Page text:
Home » Steve Patterson » Recent Articles:

Six Months Without A Car

It’s now been six months since I sold my car. Once before I didn’t have a car (2007) but I had a 49cc Honda scooter, so I got around pretty well on my own schedule. Now I have a power wheelchair and a bus pass, not as convenient.

ABOVE: The 30-day pass is different than the monthly pass in that it can span into two months, just depends on start date.

Don’t get me wrong, I love public transit (bus & rail) but I also love cars. I have numerous books on European cars, auto magazines from the early 1970s, etc. I read articles on the Motor Trend iPhone app daily. I’m a car guy without a car!

What I’ve noticed over these last six months is I think differently about time than I ever have since I got my driver’s license nearly 30 years ago (gulp). Just a couple of years ago I would compare how long a trip would take me on the bus to how long it would take me to drive. It doesn’t take long to get most places driving in the St. Louis region and the car was always faster, much faster just a few more miles away. A week ago I visited friends living near Loughborhough and Hampton and it took an hour to get there from downtown. Yes, an hour!

But that’s my new normal, surprisingly so it didn’t seem long. A trip to the Target at Hampton & Chippewa takes 40-45 minutes just on the bus, plus additional time getting to the stop and back home. Same for my doctor’s office, also on Hampton.

I’ve learned to make productive use of my time, often taking pics out the bus window, returning emails, making notes, keeping up on Facebook, etc.  I feel I’m just as productive as with a car, I just schedule things differently. Granted, I’m single and on disability so I’m not dropping kids off at school before going to work. I’m not trying to convince you to give up your vehicle, just note that.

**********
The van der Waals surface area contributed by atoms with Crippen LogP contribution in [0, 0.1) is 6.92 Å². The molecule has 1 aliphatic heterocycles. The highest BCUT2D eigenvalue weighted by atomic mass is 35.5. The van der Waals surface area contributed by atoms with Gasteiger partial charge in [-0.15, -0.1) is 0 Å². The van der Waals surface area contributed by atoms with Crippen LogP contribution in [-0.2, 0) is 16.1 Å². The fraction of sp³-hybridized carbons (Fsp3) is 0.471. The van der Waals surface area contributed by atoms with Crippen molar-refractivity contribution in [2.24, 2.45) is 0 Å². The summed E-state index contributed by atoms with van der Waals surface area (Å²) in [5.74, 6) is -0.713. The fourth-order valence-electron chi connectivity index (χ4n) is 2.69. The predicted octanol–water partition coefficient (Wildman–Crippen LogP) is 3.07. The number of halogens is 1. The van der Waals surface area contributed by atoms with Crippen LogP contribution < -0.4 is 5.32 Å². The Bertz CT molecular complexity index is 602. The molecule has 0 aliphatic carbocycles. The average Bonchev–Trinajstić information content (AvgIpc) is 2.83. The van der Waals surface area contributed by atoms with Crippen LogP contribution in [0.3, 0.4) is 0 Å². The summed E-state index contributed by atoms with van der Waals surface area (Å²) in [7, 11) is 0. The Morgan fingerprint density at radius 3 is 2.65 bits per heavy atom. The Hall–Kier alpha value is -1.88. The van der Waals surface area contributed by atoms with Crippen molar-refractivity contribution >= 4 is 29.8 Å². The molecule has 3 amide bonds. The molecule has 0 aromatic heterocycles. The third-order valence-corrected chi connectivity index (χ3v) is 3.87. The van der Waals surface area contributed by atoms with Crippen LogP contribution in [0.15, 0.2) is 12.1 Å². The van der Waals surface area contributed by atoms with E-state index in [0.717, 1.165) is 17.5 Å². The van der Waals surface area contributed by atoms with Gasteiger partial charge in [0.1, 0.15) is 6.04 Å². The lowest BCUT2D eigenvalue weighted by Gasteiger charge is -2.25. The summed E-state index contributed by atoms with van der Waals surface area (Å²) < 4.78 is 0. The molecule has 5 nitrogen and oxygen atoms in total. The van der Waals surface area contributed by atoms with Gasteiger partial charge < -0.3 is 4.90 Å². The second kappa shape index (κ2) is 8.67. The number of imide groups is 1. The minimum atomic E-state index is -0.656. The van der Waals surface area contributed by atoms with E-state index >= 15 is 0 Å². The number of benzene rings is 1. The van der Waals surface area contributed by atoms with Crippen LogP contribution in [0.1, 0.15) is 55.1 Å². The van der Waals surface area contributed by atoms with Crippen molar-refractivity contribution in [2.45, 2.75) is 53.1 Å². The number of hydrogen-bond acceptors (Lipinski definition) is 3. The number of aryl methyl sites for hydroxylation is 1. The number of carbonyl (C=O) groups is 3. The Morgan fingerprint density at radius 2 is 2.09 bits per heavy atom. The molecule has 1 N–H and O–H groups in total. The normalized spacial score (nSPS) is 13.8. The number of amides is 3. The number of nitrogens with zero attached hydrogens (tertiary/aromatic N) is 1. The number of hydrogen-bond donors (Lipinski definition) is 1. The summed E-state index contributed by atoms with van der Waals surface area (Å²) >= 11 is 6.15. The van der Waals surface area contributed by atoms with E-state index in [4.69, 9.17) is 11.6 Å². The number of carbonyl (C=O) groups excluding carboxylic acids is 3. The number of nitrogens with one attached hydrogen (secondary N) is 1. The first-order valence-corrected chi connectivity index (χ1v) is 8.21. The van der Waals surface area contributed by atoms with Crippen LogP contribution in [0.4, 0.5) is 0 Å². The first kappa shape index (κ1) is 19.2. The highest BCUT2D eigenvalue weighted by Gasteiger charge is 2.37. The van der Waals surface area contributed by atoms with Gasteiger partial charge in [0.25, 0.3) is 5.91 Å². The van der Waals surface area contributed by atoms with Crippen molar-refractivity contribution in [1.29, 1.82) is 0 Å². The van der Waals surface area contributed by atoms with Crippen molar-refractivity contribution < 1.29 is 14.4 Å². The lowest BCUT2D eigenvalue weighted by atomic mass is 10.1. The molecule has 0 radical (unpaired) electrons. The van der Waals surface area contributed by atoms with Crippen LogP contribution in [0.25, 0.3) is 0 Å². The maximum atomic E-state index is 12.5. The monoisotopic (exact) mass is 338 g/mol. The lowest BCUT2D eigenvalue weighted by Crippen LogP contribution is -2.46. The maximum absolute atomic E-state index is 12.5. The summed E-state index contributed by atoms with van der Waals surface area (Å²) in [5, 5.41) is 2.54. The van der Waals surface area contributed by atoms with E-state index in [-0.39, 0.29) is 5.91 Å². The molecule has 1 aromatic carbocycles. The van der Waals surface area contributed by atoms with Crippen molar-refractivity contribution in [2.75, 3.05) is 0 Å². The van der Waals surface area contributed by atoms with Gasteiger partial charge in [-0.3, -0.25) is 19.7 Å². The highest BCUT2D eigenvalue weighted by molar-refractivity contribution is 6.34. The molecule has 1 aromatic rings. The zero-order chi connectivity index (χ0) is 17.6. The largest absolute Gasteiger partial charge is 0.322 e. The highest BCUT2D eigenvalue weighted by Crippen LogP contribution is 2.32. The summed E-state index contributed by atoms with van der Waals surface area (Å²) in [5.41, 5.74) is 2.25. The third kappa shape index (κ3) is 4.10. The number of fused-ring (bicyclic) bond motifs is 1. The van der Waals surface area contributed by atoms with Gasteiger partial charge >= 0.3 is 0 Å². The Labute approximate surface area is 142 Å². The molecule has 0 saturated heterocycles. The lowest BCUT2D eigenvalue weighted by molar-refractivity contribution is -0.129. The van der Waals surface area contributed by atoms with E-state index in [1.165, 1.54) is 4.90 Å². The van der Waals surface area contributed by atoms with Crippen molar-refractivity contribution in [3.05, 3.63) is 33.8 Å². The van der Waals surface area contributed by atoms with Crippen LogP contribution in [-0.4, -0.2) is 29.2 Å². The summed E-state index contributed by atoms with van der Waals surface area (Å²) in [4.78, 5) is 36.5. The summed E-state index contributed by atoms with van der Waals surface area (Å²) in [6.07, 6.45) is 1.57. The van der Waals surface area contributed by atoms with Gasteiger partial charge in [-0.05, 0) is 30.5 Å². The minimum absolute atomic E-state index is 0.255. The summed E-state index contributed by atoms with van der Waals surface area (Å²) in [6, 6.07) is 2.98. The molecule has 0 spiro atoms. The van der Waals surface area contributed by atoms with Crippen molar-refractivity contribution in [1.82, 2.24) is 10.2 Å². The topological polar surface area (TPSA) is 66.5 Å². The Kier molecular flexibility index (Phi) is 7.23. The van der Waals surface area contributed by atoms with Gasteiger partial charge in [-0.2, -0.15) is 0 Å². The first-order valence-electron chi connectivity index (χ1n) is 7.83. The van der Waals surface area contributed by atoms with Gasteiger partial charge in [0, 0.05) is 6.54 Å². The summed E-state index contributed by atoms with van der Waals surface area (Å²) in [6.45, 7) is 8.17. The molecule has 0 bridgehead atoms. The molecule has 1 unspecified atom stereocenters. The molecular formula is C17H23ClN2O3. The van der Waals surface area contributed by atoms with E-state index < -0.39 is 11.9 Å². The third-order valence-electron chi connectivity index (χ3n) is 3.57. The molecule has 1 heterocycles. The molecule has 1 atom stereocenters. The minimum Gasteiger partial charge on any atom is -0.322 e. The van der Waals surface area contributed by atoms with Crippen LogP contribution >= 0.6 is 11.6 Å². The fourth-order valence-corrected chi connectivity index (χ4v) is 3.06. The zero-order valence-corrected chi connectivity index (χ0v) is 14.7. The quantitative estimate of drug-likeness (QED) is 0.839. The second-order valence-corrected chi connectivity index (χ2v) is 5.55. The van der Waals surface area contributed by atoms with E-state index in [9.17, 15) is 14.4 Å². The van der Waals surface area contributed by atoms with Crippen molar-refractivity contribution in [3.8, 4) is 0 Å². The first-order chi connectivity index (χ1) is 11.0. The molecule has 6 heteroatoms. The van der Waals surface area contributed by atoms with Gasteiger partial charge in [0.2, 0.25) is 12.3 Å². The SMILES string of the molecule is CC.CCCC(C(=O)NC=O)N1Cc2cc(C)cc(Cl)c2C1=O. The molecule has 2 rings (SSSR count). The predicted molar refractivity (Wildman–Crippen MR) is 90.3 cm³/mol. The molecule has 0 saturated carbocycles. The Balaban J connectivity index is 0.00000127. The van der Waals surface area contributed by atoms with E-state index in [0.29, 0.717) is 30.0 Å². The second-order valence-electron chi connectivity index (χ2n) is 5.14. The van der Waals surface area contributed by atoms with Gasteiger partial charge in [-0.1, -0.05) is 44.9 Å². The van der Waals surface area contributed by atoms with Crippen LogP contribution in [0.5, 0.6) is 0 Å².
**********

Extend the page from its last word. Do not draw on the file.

In July I went on an 8-day vacation that included Dallas, Ft. Worth, and Oklahoma City. Amtrak got me to  my destinations and Greyhound got me home, I was able to see so much more on the trip because I wasn’t driving.

I’ve gotten a couple of rides with friends these last six months but I’ve not had to get a taxi to get somewhere, as I thought I’d have to.

Once you don’t have a car for a while your view of time and mobility changes.

— Steve Patterson

 

What’s In Store For My Next 22 Years In St. Louis?

Will the next 22 years be just as interesting as the first 22?

It was 22 years ago today that I first saw the City of St. Louis, it was truly love at first sight. The city had seen better days long before I was born, but the potential sparked my imagination about what this place could become. Problems were everywhere.

ABOVE: The Darst-Webbe towers on the near south side circa 1990-91, razed

Much was in the very recent past or even still to come:

  • The former St. Louis Centre downtown mall was just five years old.
  • Union Station had only been reopened as a “festival marketplace” for 5 years.
  • The Gateway Arch parking garage was only 4 years old. Current plans call for it to be razed.
  • The Gateway One office building, now known as Peabody Plaza, was also just 4 years old.
  • The 14th Street Pedestrian Mall opened 13 years earlier in 1977, but had already failed. It would take the next two decades to remove the failed experiment.
  • The Kiel Opera House was still open, although it closed months later.
  • Hockey was played in the Arena on Oakland.
  • Getting to/from the airport required a vehicle because we didn’t have light rail.